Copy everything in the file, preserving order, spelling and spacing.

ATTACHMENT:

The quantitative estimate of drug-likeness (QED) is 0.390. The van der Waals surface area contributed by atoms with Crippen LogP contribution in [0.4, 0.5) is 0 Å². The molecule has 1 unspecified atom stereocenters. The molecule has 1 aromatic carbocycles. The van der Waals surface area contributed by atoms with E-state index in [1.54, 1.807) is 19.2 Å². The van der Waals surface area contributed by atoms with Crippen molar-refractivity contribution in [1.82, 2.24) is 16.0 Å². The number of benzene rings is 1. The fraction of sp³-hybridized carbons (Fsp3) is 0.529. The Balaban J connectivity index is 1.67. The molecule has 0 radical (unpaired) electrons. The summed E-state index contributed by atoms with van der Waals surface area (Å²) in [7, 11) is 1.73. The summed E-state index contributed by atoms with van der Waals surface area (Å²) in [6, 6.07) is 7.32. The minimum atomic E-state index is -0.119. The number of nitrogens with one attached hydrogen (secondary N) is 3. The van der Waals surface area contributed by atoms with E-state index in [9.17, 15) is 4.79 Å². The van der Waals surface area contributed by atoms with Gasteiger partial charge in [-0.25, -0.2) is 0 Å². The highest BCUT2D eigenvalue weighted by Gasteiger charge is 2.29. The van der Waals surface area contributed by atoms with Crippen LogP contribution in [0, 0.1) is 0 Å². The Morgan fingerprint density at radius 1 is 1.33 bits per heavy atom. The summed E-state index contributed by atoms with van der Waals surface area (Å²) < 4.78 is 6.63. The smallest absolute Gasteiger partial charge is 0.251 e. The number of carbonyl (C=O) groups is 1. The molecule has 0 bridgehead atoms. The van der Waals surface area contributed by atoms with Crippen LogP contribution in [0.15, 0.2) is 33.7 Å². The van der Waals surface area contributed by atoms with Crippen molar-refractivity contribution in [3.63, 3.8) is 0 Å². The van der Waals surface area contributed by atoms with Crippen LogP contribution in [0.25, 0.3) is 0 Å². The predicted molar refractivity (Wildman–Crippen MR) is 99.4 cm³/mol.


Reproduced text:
The quantitative estimate of drug-likeness (QED) is 0.390. The van der Waals surface area contributed by atoms with Crippen LogP contribution in [0.4, 0.5) is 0 Å². The molecule has 1 unspecified atom stereocenters. The molecule has 1 aromatic carbocycles. The van der Waals surface area contributed by atoms with E-state index in [1.54, 1.807) is 19.2 Å². The van der Waals surface area contributed by atoms with Crippen molar-refractivity contribution in [1.82, 2.24) is 16.0 Å². The number of benzene rings is 1. The fraction of sp³-hybridized carbons (Fsp3) is 0.529. The Balaban J connectivity index is 1.67. The molecule has 0 radical (unpaired) electrons. The summed E-state index contributed by atoms with van der Waals surface area (Å²) in [7, 11) is 1.73. The summed E-state index contributed by atoms with van der Waals surface area (Å²) in [6, 6.07) is 7.32. The minimum atomic E-state index is -0.119. The number of nitrogens with one attached hydrogen (secondary N) is 3. The van der Waals surface area contributed by atoms with E-state index in [9.17, 15) is 4.79 Å². The van der Waals surface area contributed by atoms with Gasteiger partial charge in [-0.25, -0.2) is 0 Å². The highest BCUT2D eigenvalue weighted by Gasteiger charge is 2.29. The van der Waals surface area contributed by atoms with Crippen LogP contribution in [0, 0.1) is 0 Å². The Morgan fingerprint density at radius 1 is 1.33 bits per heavy atom. The summed E-state index contributed by atoms with van der Waals surface area (Å²) < 4.78 is 6.63. The smallest absolute Gasteiger partial charge is 0.251 e. The number of carbonyl (C=O) groups is 1. The molecule has 0 bridgehead atoms. The van der Waals surface area contributed by atoms with Crippen LogP contribution in [0.15, 0.2) is 33.7 Å². The van der Waals surface area contributed by atoms with Crippen molar-refractivity contribution in [3.63, 3.8) is 0 Å². The van der Waals surface area contributed by atoms with Crippen LogP contribution in [0.25, 0.3) is 0 Å². The predicted molar refractivity (Wildman–Crippen MR) is 99.4 cm³/mol.